1-1/2 C chopped, peeled mango (papaya, peaches, plums, and/or pineapple will also work)
1/2 C chopped red or green sweet pepper
1/4 C thinly sliced green onions (2)
1/4 C snipped fresh cilantro or parsley
2 tablespoons lime juice or lemon juice
1 to 2 fresh jalapeno or serrano peppers, seeded and finely chopped, or 2 tablespoons finely chopped fresh Anaheim pepper

In a medium mixing bowl stir together fruit, sweet pepper, green onions, cilantro or parsley, lime juice or lemon juice, and jalapeno, serrano, or Anaheim pepper. Cover; chill at least 2 hours before serving.

Serve as a dip for chips or fresh vegetables or as a condiment for tacos, quesadillas, burgers, steaks, chicken, or fish. Makes about 2 cups.

Sunday, May 16, 2010

How to slice a mango (the easy way)

What, you thought I was gone forever? =) So, I may have had a bad case of moving states, laryngitis, pink eye, looking for a house, and finals all at the same time. But I'm back and I have some recipes with your name written all over them! But first, how to slice a mango.
The other day I was eating dinner at a friend's house with a few people. I watched as 2 women painstakingly cut a couple of mangoes and I nearly cried for them because it was just so difficult. Ugh, that stringy fruit, that impossible pit in the middle. It can be tricky.
However, there is an easy way, people! Really, there is. And it doesn't even involve skinning the thing. It dawned on me that many a good cook is probably unaware of how desperately easy (and kind of cool) cutting a mango can be, so I thought I'd share here for those who are still not sure of what I'm talking about.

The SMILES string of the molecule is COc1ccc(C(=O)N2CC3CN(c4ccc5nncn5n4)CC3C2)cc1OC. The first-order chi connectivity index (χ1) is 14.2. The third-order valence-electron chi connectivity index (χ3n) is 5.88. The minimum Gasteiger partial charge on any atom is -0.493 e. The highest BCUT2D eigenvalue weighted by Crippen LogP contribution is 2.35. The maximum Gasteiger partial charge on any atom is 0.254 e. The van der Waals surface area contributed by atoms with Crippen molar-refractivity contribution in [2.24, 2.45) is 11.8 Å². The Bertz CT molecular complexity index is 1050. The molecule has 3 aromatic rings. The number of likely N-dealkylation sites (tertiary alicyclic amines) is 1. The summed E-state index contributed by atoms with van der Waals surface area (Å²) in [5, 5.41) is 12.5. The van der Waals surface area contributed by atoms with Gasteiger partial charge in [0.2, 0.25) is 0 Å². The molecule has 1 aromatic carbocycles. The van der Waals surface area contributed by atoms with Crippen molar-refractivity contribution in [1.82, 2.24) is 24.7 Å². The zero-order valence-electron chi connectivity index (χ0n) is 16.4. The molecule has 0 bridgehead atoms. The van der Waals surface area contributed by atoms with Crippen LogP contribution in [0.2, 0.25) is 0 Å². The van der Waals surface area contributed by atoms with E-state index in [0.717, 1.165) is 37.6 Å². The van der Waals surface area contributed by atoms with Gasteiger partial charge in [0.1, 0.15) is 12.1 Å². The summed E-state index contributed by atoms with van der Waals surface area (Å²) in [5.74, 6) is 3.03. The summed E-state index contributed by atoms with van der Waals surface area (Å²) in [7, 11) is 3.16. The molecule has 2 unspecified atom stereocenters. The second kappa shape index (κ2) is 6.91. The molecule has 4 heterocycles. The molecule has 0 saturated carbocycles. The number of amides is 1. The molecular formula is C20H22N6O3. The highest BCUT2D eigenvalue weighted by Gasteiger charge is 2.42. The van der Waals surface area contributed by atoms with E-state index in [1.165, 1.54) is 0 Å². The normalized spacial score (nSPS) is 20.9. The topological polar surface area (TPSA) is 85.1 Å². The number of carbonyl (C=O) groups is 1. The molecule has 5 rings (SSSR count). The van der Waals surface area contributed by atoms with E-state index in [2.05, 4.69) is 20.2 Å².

So without further ado, I present to you: How to cut a mango.
Step 1: Locate where the seed/pit is. Many people do not realize that this quiet little unassuming mango is actually giving away all its secrets. Hold up your mango and look at it, there should be a region that seems a little more peaked and oblong than the rest of the mango:
If you still don't see it, here's some visual help:Ok, so that's the seed/pit thingy.
Step 2: Cut just to the left and right of that region by about 1/3 of an inch, on this line:
See how the line is just to the left of the shiny portion? I'm going to cut there, with the intent of just grazing or missing the pit of the mango, like so:
Then, I'll cut the other side in much the same fashion, letting the seed guide my knife, so that I don't cut through it or too far away from it. The goal is to get as much mango as possible with as little stress as possible:
Voila:Step 3: Ok, now for the fun part, cutting it. Alright, you've now successfully maneuvered your way around the pit (phew!). It's time to cute this juicy fruit up into pieces. Score it (up and down way first and then side to side, it's just easier with the grain of the mango itself). You'll want to ensure at this point that you don't push too hard and cut your own finger by going through the mango skin. That's not too difficult, just thought I should mention it.
Next, the best part:
Step 4: Take your fingers and push the middle of the skin and your mango will POP open, like a flower:
Isn't it pretty? Then you just skim your knife along the skin of the mango and the pieces will fall off.
And that's it. No skinning, not trying to wrestle with that dang pit. Just pretty, delicious fruit.

Now, go buy those mangoes and go to town! I'll have a delicious mango salsa recipe all ready for you tomorrow!